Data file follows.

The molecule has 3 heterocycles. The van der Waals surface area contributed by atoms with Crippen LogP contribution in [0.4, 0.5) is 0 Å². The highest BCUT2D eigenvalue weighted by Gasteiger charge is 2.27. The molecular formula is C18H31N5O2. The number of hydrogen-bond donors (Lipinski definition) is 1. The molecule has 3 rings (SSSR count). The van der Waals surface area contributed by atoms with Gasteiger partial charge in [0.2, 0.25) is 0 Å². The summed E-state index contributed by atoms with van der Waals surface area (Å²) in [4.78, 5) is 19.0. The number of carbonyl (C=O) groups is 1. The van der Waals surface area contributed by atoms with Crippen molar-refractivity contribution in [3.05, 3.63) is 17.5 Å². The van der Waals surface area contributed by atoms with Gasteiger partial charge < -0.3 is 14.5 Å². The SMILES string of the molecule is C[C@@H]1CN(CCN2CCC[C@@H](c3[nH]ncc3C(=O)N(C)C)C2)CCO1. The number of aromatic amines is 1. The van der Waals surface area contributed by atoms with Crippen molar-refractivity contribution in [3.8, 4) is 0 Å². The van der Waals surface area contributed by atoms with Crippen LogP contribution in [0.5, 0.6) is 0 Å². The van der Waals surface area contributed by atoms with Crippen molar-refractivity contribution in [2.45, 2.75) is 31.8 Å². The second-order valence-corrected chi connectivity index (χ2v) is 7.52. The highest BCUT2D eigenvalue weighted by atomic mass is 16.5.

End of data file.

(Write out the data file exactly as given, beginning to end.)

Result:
The molecule has 3 heterocycles. The van der Waals surface area contributed by atoms with Crippen LogP contribution in [0.4, 0.5) is 0 Å². The highest BCUT2D eigenvalue weighted by Gasteiger charge is 2.27. The molecular formula is C18H31N5O2. The number of hydrogen-bond donors (Lipinski definition) is 1. The molecule has 3 rings (SSSR count). The van der Waals surface area contributed by atoms with Gasteiger partial charge in [0.2, 0.25) is 0 Å². The summed E-state index contributed by atoms with van der Waals surface area (Å²) in [4.78, 5) is 19.0. The number of carbonyl (C=O) groups is 1. The van der Waals surface area contributed by atoms with Crippen molar-refractivity contribution in [3.05, 3.63) is 17.5 Å². The van der Waals surface area contributed by atoms with Gasteiger partial charge < -0.3 is 14.5 Å². The SMILES string of the molecule is C[C@@H]1CN(CCN2CCC[C@@H](c3[nH]ncc3C(=O)N(C)C)C2)CCO1. The number of aromatic amines is 1. The van der Waals surface area contributed by atoms with Crippen molar-refractivity contribution in [3.8, 4) is 0 Å². The van der Waals surface area contributed by atoms with Crippen LogP contribution in [0.5, 0.6) is 0 Å². The van der Waals surface area contributed by atoms with Crippen molar-refractivity contribution in [2.45, 2.75) is 31.8 Å². The second-order valence-corrected chi connectivity index (χ2v) is 7.52. The highest BCUT2D eigenvalue weighted by atomic mass is 16.5.